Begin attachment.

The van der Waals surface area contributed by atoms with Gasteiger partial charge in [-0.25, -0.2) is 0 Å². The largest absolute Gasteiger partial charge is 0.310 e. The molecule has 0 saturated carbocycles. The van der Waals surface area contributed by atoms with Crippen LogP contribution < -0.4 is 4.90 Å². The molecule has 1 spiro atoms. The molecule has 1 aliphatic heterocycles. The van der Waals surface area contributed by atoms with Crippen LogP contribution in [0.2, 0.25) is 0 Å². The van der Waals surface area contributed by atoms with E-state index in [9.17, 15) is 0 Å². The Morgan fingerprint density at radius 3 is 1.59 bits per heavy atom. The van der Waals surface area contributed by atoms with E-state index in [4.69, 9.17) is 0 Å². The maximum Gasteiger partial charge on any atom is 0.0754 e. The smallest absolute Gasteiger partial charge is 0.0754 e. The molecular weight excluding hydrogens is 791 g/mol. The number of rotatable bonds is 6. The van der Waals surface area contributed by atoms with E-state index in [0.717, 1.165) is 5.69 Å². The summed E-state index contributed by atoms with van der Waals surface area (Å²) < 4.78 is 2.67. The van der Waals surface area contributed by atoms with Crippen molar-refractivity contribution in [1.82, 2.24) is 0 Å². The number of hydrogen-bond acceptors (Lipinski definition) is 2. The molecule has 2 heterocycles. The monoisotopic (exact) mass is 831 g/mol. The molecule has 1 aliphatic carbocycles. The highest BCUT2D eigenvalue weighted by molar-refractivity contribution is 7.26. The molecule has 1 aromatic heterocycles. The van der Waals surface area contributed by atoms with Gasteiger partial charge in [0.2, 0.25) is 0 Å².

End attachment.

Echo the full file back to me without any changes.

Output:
The van der Waals surface area contributed by atoms with Gasteiger partial charge in [-0.25, -0.2) is 0 Å². The largest absolute Gasteiger partial charge is 0.310 e. The molecule has 0 saturated carbocycles. The van der Waals surface area contributed by atoms with Crippen LogP contribution < -0.4 is 4.90 Å². The molecule has 1 spiro atoms. The molecule has 1 aliphatic heterocycles. The van der Waals surface area contributed by atoms with Crippen LogP contribution in [0.2, 0.25) is 0 Å². The van der Waals surface area contributed by atoms with E-state index in [9.17, 15) is 0 Å². The Morgan fingerprint density at radius 3 is 1.59 bits per heavy atom. The van der Waals surface area contributed by atoms with E-state index in [4.69, 9.17) is 0 Å². The maximum Gasteiger partial charge on any atom is 0.0754 e. The smallest absolute Gasteiger partial charge is 0.0754 e. The molecular weight excluding hydrogens is 791 g/mol. The number of rotatable bonds is 6. The van der Waals surface area contributed by atoms with E-state index in [0.717, 1.165) is 5.69 Å². The summed E-state index contributed by atoms with van der Waals surface area (Å²) < 4.78 is 2.67. The van der Waals surface area contributed by atoms with Crippen molar-refractivity contribution in [1.82, 2.24) is 0 Å². The number of hydrogen-bond acceptors (Lipinski definition) is 2. The molecule has 2 heterocycles. The monoisotopic (exact) mass is 831 g/mol. The molecule has 1 aliphatic carbocycles. The highest BCUT2D eigenvalue weighted by molar-refractivity contribution is 7.26. The molecule has 1 aromatic heterocycles. The van der Waals surface area contributed by atoms with Gasteiger partial charge in [0.2, 0.25) is 0 Å².